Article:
...Now, after a generation in which the clout of big business has grown enormously, and respect for the useful machinery of the marketplace has mutated in some quarters into something close to idolatry, we need to rethink the common belief that says government is always the problem.

...Talk about socialism: We've been so busy making sure that bankers stay rich that we have yet to reform their industry...

...The larger issue [is] the question of who really controls our government, and what master government serves -- the people or the moneyed interests.

polifrog

Well, Ed, it definitely helps not to sound like a nut.

Suspicion of commercial interests was evident in the days of the Founders (they also believed that government could be too weak, which is why they took a mulligan and wrote the Constitution after the Articles of Confederation proved inadequate). Thomas Jefferson said that he hoped to "crush in its birth the aristocracy of our moneyed corporations."

What would those same founding fathers say of government spending that accounted for, not the 3% of of GDP they were accustomed to, but rather the 45% of GDP we are accustomed to and during which time the spending of private and commercial interests plummeted from 97% of GDP to 55%? Would they have truly feared commercial interests and corporations which [or who:)] have been at the loosing end of this equation since 1860?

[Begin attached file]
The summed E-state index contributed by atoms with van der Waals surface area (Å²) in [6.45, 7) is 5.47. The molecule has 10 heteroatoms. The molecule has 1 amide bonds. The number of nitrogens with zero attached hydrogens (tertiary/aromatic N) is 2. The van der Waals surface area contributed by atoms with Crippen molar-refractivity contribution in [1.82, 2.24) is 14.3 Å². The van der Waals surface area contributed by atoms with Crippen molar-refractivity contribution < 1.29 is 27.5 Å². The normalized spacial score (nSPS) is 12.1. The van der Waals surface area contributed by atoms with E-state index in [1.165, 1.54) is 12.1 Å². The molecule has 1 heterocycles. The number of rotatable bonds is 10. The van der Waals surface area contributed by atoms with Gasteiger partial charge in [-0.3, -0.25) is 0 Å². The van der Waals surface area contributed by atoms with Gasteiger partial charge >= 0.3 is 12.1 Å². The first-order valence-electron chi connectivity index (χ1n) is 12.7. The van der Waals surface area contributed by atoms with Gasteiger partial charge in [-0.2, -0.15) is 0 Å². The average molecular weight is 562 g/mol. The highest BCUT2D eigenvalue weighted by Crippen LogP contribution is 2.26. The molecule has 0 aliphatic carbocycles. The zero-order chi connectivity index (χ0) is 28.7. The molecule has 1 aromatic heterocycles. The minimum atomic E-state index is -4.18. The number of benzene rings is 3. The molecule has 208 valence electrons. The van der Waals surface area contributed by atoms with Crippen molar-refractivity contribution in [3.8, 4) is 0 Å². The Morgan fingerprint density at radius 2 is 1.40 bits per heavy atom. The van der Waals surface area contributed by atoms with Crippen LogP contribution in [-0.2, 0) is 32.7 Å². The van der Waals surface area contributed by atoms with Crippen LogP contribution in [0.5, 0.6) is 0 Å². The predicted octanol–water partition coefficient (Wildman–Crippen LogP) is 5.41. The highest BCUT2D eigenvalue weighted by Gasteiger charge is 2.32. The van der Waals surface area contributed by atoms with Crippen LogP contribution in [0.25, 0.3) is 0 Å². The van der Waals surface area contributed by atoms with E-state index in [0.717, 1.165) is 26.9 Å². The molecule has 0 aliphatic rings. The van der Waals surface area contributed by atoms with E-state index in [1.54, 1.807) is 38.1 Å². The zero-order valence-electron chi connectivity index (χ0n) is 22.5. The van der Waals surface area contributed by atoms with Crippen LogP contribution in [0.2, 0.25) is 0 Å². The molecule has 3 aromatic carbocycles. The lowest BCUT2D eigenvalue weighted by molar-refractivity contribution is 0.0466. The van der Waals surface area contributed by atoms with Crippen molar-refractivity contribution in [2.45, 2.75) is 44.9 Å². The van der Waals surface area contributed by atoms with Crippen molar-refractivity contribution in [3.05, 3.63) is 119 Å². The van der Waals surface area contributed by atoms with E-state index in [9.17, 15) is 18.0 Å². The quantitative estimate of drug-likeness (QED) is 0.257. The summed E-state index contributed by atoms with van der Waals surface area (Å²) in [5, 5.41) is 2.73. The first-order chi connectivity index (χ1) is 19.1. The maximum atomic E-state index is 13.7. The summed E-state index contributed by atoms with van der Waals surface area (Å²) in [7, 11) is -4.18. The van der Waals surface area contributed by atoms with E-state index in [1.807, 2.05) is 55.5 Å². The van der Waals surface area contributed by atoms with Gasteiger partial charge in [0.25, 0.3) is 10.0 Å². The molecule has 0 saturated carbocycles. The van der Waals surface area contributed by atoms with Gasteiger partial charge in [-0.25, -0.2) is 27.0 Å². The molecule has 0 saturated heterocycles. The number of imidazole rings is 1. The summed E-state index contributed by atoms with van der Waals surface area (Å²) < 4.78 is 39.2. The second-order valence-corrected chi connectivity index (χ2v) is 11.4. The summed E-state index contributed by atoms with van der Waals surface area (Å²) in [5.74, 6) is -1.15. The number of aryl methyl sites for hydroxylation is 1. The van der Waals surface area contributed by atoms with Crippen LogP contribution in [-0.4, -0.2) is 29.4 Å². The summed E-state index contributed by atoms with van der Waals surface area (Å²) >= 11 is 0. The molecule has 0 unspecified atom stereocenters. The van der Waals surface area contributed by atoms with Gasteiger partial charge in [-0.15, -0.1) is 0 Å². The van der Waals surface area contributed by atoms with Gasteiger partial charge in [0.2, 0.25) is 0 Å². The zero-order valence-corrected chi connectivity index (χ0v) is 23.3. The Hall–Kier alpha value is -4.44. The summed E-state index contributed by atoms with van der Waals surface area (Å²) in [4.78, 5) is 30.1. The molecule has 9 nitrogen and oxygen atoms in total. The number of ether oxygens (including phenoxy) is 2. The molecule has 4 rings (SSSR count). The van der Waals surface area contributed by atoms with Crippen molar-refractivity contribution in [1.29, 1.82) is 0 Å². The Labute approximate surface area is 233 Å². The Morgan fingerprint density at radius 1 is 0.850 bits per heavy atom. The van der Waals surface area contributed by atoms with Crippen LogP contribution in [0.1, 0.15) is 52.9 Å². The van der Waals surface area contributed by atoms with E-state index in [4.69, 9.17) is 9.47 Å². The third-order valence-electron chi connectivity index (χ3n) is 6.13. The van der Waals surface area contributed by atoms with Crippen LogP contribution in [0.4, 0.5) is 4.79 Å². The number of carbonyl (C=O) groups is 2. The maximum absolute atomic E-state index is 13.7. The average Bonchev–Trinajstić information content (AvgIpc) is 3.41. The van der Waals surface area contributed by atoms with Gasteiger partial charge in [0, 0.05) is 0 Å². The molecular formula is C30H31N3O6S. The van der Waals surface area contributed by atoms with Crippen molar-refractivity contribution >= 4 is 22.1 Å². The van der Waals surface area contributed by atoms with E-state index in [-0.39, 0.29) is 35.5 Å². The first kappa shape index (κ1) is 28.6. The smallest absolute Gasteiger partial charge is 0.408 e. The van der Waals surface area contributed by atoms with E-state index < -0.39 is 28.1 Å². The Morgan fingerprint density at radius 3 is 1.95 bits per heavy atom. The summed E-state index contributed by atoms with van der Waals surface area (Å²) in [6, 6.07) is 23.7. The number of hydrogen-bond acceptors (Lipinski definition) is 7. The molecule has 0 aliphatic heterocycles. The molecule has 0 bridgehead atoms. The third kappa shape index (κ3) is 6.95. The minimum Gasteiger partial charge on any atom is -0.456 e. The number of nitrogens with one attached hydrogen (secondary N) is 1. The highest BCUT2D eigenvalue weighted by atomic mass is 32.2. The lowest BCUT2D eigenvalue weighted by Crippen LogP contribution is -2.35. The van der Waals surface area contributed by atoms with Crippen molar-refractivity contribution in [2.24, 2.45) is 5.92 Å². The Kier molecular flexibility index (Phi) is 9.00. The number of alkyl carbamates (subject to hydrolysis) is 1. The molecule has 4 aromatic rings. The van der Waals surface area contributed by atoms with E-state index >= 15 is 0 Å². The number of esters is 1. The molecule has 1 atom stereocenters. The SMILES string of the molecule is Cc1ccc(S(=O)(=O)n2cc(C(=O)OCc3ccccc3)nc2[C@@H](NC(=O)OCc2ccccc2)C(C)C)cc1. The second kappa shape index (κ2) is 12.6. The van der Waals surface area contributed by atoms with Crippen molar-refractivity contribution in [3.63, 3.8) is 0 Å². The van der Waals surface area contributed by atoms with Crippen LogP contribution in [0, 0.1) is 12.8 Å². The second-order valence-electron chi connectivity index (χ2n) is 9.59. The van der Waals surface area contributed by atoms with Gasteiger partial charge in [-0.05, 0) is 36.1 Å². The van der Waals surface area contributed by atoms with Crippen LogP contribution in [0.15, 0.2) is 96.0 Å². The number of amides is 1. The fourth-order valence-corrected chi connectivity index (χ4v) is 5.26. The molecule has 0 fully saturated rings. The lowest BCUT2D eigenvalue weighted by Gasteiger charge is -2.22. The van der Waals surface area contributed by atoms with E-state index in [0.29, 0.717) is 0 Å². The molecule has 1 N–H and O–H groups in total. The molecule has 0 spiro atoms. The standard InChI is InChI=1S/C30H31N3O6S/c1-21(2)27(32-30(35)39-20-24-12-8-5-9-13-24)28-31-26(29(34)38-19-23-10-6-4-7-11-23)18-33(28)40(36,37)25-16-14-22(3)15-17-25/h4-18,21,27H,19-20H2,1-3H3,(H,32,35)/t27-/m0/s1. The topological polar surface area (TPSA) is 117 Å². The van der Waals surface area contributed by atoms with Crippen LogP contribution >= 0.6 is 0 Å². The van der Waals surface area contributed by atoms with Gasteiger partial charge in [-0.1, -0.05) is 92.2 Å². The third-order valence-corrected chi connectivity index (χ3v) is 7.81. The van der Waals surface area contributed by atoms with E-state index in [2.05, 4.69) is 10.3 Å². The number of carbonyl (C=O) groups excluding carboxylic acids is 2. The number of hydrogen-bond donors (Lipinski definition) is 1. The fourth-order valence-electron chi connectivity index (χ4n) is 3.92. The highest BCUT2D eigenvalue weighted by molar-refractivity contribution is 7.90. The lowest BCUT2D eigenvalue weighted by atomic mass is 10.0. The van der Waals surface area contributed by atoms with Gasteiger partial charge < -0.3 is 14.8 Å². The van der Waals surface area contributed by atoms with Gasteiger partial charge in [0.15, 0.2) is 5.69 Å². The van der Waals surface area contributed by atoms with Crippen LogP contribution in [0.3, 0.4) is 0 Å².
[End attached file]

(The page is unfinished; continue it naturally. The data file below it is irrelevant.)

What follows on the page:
Your answer appears to be commercial interests.

Really? Really?

Even your icing, Ed, fails to hide basic nuttery.

I am slowly coming to the conclusion that commercial interests and influence is all stands between government spending at 45% of GDP and government spending at 75% of GDP.

Fear the nuts who wish to silence them.


Fec

Fear the nuts who proclaim themselves Libertarian.

Ed Cone

I'm pretty sure the Founders would be appalled at current levels of corporate power over and in government, yes.

A lot of the growth of government spending and government power is related to corporate interests (e.g., "defense" spending, industries protected by regulators they control, etc).

justcorbly

Frog, the founders didn't fear commercial interests. Nor did the fear government power. They feared concentrations of interest and power, whether in government, in commercial interests, the church. the military, etc.

Some feared it less than others. E.g., the debate between Jefferson and Hamilton on the path the nascent nation should take. On the other hand, substantial numbers of people thought even Jerfferson's vision allowed too much power in the hands of too few people.